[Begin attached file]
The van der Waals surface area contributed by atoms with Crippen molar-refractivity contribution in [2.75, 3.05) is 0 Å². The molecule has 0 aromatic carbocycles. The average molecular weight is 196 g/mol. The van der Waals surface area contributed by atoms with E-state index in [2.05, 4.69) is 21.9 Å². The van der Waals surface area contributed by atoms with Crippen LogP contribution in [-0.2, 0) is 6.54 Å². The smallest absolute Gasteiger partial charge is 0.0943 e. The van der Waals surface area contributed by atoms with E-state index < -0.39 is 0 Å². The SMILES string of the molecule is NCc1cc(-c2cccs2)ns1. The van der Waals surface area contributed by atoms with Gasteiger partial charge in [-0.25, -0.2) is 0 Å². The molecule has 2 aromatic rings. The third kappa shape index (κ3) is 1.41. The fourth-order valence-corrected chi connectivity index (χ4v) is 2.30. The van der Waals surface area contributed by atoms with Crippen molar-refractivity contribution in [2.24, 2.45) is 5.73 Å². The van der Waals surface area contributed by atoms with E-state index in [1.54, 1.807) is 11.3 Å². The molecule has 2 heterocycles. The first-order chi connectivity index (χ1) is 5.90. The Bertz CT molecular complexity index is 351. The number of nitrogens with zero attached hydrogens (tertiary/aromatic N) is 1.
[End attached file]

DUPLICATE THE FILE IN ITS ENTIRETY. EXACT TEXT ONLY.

The van der Waals surface area contributed by atoms with Crippen molar-refractivity contribution in [2.75, 3.05) is 0 Å². The molecule has 0 aromatic carbocycles. The average molecular weight is 196 g/mol. The van der Waals surface area contributed by atoms with E-state index in [2.05, 4.69) is 21.9 Å². The van der Waals surface area contributed by atoms with Crippen LogP contribution in [-0.2, 0) is 6.54 Å². The smallest absolute Gasteiger partial charge is 0.0943 e. The van der Waals surface area contributed by atoms with E-state index < -0.39 is 0 Å². The SMILES string of the molecule is NCc1cc(-c2cccs2)ns1. The van der Waals surface area contributed by atoms with Gasteiger partial charge in [-0.25, -0.2) is 0 Å². The molecule has 2 aromatic rings. The third kappa shape index (κ3) is 1.41. The fourth-order valence-corrected chi connectivity index (χ4v) is 2.30. The van der Waals surface area contributed by atoms with Crippen molar-refractivity contribution in [2.24, 2.45) is 5.73 Å². The van der Waals surface area contributed by atoms with E-state index in [1.54, 1.807) is 11.3 Å². The molecule has 2 heterocycles. The first-order chi connectivity index (χ1) is 5.90. The Bertz CT molecular complexity index is 351. The number of nitrogens with zero attached hydrogens (tertiary/aromatic N) is 1.